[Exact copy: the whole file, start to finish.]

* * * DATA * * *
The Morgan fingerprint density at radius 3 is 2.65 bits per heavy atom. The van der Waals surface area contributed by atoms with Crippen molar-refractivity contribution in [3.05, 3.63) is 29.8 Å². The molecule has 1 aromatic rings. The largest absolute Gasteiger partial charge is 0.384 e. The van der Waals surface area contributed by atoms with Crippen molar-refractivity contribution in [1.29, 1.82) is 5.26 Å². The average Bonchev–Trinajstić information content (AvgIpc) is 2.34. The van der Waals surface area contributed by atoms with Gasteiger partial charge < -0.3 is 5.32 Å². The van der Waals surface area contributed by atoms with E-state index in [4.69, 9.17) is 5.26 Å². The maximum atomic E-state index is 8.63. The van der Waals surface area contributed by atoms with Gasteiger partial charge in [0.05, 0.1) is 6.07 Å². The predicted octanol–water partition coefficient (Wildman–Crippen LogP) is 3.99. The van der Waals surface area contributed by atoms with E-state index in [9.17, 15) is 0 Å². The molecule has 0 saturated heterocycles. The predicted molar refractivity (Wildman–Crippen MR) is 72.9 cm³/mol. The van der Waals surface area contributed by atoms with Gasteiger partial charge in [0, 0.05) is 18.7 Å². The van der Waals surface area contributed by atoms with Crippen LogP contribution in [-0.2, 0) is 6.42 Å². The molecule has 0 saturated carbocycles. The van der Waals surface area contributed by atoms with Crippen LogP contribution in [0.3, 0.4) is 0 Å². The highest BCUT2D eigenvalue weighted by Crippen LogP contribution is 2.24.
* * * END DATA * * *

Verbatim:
The Morgan fingerprint density at radius 3 is 2.65 bits per heavy atom. The van der Waals surface area contributed by atoms with Crippen molar-refractivity contribution in [3.05, 3.63) is 29.8 Å². The molecule has 1 aromatic rings. The largest absolute Gasteiger partial charge is 0.384 e. The van der Waals surface area contributed by atoms with Crippen molar-refractivity contribution in [1.29, 1.82) is 5.26 Å². The average Bonchev–Trinajstić information content (AvgIpc) is 2.34. The van der Waals surface area contributed by atoms with Gasteiger partial charge < -0.3 is 5.32 Å². The van der Waals surface area contributed by atoms with E-state index in [4.69, 9.17) is 5.26 Å². The maximum atomic E-state index is 8.63. The van der Waals surface area contributed by atoms with Gasteiger partial charge in [0.05, 0.1) is 6.07 Å². The predicted octanol–water partition coefficient (Wildman–Crippen LogP) is 3.99. The van der Waals surface area contributed by atoms with E-state index in [9.17, 15) is 0 Å². The molecule has 0 saturated heterocycles. The predicted molar refractivity (Wildman–Crippen MR) is 72.9 cm³/mol. The van der Waals surface area contributed by atoms with Gasteiger partial charge in [0, 0.05) is 18.7 Å². The van der Waals surface area contributed by atoms with Crippen LogP contribution in [-0.2, 0) is 6.42 Å². The molecule has 0 saturated carbocycles. The van der Waals surface area contributed by atoms with Crippen LogP contribution in [0.3, 0.4) is 0 Å². The highest BCUT2D eigenvalue weighted by Crippen LogP contribution is 2.24.